Linear motion components such as bearings, shafts, actuators, and slides are heavily utilized in many types of industrial machines, so the more that engineers can streamline component design, configuration, and ordering, the more they can lower their production costs.
A typical palletizer, for example, might use up to 20 motion control components that must be thoughtfully integrated with other machine parts. Going through the steps to specify even one component, such as a shaft, can take hours. Specifying the remaining motion control components extends the process from hours to days and once you’ve integrated all components into a shipment-ready palletizer, you’re looking at weeks or even months.
New online tools — coupled with online libraries of pre-selected and tested component specifications — simplify integration across all machine design phases, reducing selection, configuration, and ordering time to mere minutes, with shipment following as quickly as the next day.
E-Commerce Goes Industrial
Buyers of consumer products such as laptop computers or home entertainment electronics have long enjoyed the benefits of online selection, configuration, and ordering; however, e-commerce for products such as motion control systems has lagged behind, mostly due to the scope and complexity of their specification options.
Traditional selection technology often drives users down multiple selection paths to unprioritized results; for example, a machine designer needing a prototype or sample of a motion component may have to sort through hundreds of options before getting to an optimal part, which can take hours.
This online specification process is especially challenging for a designer who is selecting components for parts of an application that may not fall under their core expertise; for example, if they search for “linear bearings,” they might get hundreds of results for die sets, linear guide rails, linear shafting, support rails, sleeve bearings, and square bearings. They would still then be required to sort through, compare, and analyze the results before narrowing down to the most “suitable” component that meets their needs.
The Need for Speed
Quick and easy selection is especially critical today as engineering teams are under increasing pressure to deliver solutions faster than ever. Projects are also becoming more complex, incorporating advanced control, Industrial Internet of Things (IIoT), digital manufacturing, and other innovations necessary to remain competitive. Advanced online tools can help designers meet these demands while avoiding misapplications and downtime waiting for reordered parts.
On-demand manufacturing has been a key driver in the move toward industrial online commerce. Applications such as 3D printing, CNC machining, and injection molding have been among the first to benefit from e-commerce. Online tools are eliminating the need for designers to create a 2D tolerance drawing, send it to a local vendor, and wait for a quote. Designers can see in real time how to adjust variables such as pricing and lead time, making projects more affordable without jeopardizing the basic application. More advanced tools allow for a more granular selection, enabling specifications such as bearing grade roundness, surface finish, or straightness (Figure 1).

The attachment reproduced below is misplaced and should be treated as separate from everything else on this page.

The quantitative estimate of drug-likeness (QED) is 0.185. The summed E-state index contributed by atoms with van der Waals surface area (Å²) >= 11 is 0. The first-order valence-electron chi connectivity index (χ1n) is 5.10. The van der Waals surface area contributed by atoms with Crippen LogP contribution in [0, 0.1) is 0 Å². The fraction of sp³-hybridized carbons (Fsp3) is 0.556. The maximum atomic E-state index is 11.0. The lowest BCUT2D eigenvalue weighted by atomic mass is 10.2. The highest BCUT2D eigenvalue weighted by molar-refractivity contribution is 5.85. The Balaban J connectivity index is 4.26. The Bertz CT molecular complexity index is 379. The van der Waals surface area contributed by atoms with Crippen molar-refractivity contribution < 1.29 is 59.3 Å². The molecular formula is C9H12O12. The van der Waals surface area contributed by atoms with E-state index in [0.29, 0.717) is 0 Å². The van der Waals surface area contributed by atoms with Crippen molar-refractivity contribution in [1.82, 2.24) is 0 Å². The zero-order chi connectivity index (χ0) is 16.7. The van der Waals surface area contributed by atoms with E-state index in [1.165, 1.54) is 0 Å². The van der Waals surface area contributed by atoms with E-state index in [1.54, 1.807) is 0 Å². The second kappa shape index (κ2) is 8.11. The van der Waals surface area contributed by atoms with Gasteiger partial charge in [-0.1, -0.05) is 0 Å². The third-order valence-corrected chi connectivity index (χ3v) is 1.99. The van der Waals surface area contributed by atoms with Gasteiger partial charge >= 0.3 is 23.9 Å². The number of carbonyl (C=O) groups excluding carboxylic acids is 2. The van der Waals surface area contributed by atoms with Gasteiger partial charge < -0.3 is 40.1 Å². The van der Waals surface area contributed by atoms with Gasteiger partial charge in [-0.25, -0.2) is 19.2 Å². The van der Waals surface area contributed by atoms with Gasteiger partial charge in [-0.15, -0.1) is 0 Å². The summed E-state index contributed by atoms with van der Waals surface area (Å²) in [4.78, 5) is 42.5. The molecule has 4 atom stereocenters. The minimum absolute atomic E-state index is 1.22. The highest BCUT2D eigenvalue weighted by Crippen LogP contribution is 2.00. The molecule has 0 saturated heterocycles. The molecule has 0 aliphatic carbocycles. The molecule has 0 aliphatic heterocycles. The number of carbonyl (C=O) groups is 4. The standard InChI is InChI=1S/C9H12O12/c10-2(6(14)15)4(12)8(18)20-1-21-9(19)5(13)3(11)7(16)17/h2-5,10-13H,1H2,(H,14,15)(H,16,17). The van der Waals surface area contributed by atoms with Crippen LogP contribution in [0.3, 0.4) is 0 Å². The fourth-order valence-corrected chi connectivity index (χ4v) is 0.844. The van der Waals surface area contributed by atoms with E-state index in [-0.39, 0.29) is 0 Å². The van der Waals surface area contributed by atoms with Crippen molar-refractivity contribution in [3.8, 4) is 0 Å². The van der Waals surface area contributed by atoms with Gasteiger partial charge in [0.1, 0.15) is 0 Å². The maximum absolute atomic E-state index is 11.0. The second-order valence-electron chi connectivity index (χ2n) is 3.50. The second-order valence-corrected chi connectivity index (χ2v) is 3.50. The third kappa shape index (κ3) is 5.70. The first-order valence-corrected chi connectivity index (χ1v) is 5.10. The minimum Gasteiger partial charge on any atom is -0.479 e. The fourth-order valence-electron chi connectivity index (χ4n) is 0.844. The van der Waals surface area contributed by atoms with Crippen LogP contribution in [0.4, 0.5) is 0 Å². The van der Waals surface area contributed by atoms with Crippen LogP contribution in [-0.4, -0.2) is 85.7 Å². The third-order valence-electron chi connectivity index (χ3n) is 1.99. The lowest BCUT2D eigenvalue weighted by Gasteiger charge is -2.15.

A designer needing a component for transferring a load on an automobile assembly line may require a custom-length shaft with a tapped mounting hole on the end. Using earlier industrial e-commerce tools, they would first design the component in 3D modeling software such as SolidWorks. They would then create a dimensional and tolerance print, submit that to a vendor, and wait for a manual quote, which would then generate a bill of materials (BOM) that is passed to purchasing. But if they wanted to modify quantity or implement design changes, they would need to restart the whole process again.
Today, designers can drag a STEP file into a modeling program and then upload it to an online tool. With shafting, for example, the tool will prompt to see whether it requires a reduction, holes, etc. It would also notice if there is an axial hole to tap and ask about what kind of threads, if any, would be required. It would then offer an instant quote.
The designer can customize and modify delivery requirements or change material from carbon steel to stainless and see immediately how those changes impact price. They can also see options for post-production and if they make a change to their model later, they simply upload the new file and get revised pricing and delivery. With advanced online tools, the process can be completed within minutes.
With traditional tools, a designer needing bearings for use on a train would have to know in advance what types of bearings could be used outside. With advanced modern tools, all they would have to know is the general type of bearing they need and the kind of support it requires. They would then be presented with images of standard bearing types and quickly see which are designed for environments that are potentially corrosive or subject to moisture.
Next, clicking on one of the options immediately shows load, stroke, and other options along with pricing and options for ordering. Design engineers can then quickly download a CAD model to insert into their own drawing (Figure 3).
All of this capability is here and in full use today. It may not yet be available for every motion control product and every machine but the industry is moving swiftly in that direction. Further progress is mostly a matter of populating the existing tools with the right content and training the designers to take advantage of these new capabilities.
This article was contributed by Thomson Industries, Radford, VA. For more information, visit here .